I previously posted an excerpt from Mary Rose O’Reilly’s Radical Presence (1998) comparing active non-judgmental listening to ‘listening like a cow’.
I’ve just come across another passage on much the same theme that I wanted to share. It’s from the Italian psychotherapist, Piero Ferrucci’s Survival of the Kindest:
People who are suffering don’t need advice, diagnoses, interpretations and interventions. They need sincere and complete empathy—attention. Once they have the feeling that the other person is putting themselves in their shoes, they are able to let go of their suffering and head down the path of healing. Attention—being completely available—may well be the most coveted gift. We silently hope that someone will want to do that for us. Pure attention is given without judgement and without advice. Attention is a type of friendliness and the lack thereof is the worst kind of rudeness. Attention is the means that allows us to let friendliness flow. Anyone who can’t give others attention, will never be friendly. Attention gives energy, while the lack of attention takes it away.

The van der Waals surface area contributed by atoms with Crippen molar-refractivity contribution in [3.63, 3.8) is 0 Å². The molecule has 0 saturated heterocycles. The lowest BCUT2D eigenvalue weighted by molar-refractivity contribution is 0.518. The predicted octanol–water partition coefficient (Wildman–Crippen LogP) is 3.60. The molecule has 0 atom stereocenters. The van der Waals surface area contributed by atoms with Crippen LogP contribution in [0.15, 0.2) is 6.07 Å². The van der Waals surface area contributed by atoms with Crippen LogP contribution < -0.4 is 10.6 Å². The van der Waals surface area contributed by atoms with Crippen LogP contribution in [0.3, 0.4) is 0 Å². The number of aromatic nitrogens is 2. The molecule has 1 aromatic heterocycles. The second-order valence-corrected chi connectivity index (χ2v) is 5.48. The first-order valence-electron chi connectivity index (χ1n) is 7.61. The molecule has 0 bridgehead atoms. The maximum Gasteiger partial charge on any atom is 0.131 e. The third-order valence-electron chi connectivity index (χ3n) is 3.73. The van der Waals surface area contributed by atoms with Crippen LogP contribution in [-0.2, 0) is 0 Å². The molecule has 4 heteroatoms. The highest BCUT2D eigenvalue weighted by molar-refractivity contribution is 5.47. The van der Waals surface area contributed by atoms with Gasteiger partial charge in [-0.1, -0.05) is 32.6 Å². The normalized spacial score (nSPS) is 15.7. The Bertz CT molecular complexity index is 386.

This is the type of listening that is key to the practice of transformative mediation.
(H/T: Tricycle Editor’s Blog)
Thank you, Arnold. I love this quote.
Here is a like one from Arthur Egendorf, Healing From The War, where he is talking about restoring one’s own sense of empowerment, strength, following the traumatic experiences of Vietnam.
“So what empowers? Nothing we do or say, if we regard empowerment as work that must be done or a place to get to, as if the person were not already able and whole. What, then, is there to do? Essentially nothing. There is nothing more empowering than simply seeing others as already equipped to handle their lives…. People who cultivate this way of seeing can listen empathically to most pained accounts of suffering without losing the sense that the situation is somehow workable. … Bringing about this shift doesn’t happen by telling someone, “if only you would…” Giving instructions in this way calls up a relationship in which the listener is the expert, ignoring the speaker’s own wisdom. Similarly, reassuring people that they are fine or ok also fails to empower. Open, empathic listening with full acceptance of the speaker’s own unique wisdom and wholeness offer empowerment.”